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Tara ran down the stairs two at a time, jostling a few people, and desperately hoping she hadn't missed the 13.31 metro. The next one would leave 3 minutes later, but she couldn't risk being late again. She was on probation. Running onto the platform, she heaved a sigh. It hadn’t yet arrived. 

A few seconds passed before she noticed a man standing a few feet away. Clean-shaven. Piercing grey eyes. She especially noticed the eyes, because they were fixed on her in an unblinking gaze. Fidgeting uncomfortably, she started to walk away as the train pulled in. A mass of people poured out. She scrambled to find an opening in the human wall and squeezed herself through the doors. Taking a corner seat, she looked around, relieved that the man was nowhere to be seen. Her phone buzzed, and as she busied herself replying to the latest text message, he sat down in the row right across from her. She looked up straight into his staring grey eyes, discomfited. But at least there were a few feet between them, and she wouldn't be groped like on the buses. No, she liked the metro, and a creepy ogling guy wasn’t going to change that. She looked studiously in the opposite direction. 

His foot nudged a briefcase, knocking it over. Tara hadn’t noticed the baggage he carried until then. Her mind raced, conjuring images of the awareness advertisements and terrorist threats splashed across the paper over the past week: look out for anything suspicious, people with briefcases, dressed oddly, standing out in a crowd. She had merely glanced at them, but now she paid attention. Out of the corner of her eye, she took in the black long-sleeved loose shirt he wore. An odd choice for the scorching Delhi summer. Before she could stop herself, her brain was firing red alerts as it put the details together.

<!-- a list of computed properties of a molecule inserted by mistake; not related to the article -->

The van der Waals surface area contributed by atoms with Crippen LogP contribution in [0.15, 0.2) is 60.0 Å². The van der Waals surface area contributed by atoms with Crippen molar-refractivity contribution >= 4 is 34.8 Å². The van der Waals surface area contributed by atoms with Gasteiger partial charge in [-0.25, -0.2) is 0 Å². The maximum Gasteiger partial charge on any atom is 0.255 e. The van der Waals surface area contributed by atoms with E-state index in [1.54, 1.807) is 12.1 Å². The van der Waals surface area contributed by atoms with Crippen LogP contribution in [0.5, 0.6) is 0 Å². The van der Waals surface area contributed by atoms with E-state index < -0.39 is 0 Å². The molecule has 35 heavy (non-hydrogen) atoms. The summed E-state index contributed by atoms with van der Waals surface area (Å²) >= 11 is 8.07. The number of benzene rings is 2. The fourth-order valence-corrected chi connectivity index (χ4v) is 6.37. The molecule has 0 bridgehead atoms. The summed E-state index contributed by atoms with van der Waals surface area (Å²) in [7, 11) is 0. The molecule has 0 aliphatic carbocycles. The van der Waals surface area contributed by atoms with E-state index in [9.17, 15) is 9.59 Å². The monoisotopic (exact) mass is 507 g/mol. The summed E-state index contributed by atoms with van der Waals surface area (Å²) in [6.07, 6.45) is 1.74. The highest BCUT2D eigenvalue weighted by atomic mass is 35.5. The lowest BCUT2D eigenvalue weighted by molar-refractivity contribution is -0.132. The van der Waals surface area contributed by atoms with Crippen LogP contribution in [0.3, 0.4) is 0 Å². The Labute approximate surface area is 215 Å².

She took a deep breath and wondered what to do. He was still staring, almost as though he was hoping to catch her eye. Was she just being paranoid, letting the uncomfortable situation play with her taut nerves? Maybe she ought to tell someone about her suspicions when she got off. The security officers. Although, how on earth could he have gotten past security undetected? He couldn't have. Could he? She frowned and wrung her hands desperately. 

"Agla stop Nayi Dilli. Next stop is New Delhi Railway Station. Doors will open to the right." 

Should she inform on him or walk away? What on earth would she say? “He’s wearing a black shirt”? What if there was nothing to it? What if he was just an outsider, a tourist? Those grey eyes were certainly not common around here. 

"New Delhi Railway Station." People scrambling. The human wall. Sliding doors. 

But then again, what if he wasn't? Was she going to let herself read about something in the newspaper the next day, knowing she could have prevented it? 

The doors were sliding shut when the man got up, grabbed his briefcase and stepped onto the platform. Surprised, Tara didn't realise that she was following his movements with her eyes. The train started to move, and she was gazing unblinkingly at him through the window. The piercing grey eyes turned upon her one last time as the distance grew. She wrung her hands desperately.